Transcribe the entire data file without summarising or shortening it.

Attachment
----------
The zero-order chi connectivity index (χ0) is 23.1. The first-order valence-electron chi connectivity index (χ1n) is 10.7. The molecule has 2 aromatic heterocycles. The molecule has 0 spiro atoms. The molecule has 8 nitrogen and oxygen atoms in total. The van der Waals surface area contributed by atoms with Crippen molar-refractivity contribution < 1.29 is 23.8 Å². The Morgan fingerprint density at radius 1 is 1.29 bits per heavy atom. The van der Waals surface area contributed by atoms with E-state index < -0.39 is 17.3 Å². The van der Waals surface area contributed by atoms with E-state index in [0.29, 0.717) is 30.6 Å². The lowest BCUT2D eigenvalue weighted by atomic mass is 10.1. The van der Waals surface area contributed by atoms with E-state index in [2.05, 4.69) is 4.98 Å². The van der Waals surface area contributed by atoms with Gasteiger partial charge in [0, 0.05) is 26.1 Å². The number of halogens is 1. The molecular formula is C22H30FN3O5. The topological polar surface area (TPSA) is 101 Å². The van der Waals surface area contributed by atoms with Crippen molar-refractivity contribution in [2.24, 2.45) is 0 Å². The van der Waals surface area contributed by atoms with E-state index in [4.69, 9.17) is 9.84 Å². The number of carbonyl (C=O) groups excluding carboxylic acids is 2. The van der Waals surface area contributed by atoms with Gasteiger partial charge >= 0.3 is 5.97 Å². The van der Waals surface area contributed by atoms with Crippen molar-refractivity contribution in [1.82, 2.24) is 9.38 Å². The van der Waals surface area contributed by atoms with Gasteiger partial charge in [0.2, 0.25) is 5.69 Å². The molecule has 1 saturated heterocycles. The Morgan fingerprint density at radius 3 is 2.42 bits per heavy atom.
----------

The zero-order chi connectivity index (χ0) is 23.1. The first-order valence-electron chi connectivity index (χ1n) is 10.7. The molecule has 2 aromatic heterocycles. The molecule has 0 spiro atoms. The molecule has 8 nitrogen and oxygen atoms in total. The van der Waals surface area contributed by atoms with Crippen molar-refractivity contribution < 1.29 is 23.8 Å². The Morgan fingerprint density at radius 1 is 1.29 bits per heavy atom. The van der Waals surface area contributed by atoms with E-state index < -0.39 is 17.3 Å². The van der Waals surface area contributed by atoms with E-state index in [0.29, 0.717) is 30.6 Å². The lowest BCUT2D eigenvalue weighted by atomic mass is 10.1. The van der Waals surface area contributed by atoms with E-state index in [2.05, 4.69) is 4.98 Å². The van der Waals surface area contributed by atoms with Gasteiger partial charge in [0, 0.05) is 26.1 Å². The number of halogens is 1. The molecular formula is C22H30FN3O5. The topological polar surface area (TPSA) is 101 Å². The van der Waals surface area contributed by atoms with Crippen molar-refractivity contribution in [2.24, 2.45) is 0 Å². The van der Waals surface area contributed by atoms with E-state index in [4.69, 9.17) is 9.84 Å². The number of carbonyl (C=O) groups excluding carboxylic acids is 2. The van der Waals surface area contributed by atoms with Gasteiger partial charge >= 0.3 is 5.97 Å². The van der Waals surface area contributed by atoms with Crippen molar-refractivity contribution in [1.82, 2.24) is 9.38 Å². The van der Waals surface area contributed by atoms with Gasteiger partial charge in [0.2, 0.25) is 5.69 Å². The molecule has 1 saturated heterocycles. The Morgan fingerprint density at radius 3 is 2.42 bits per heavy atom.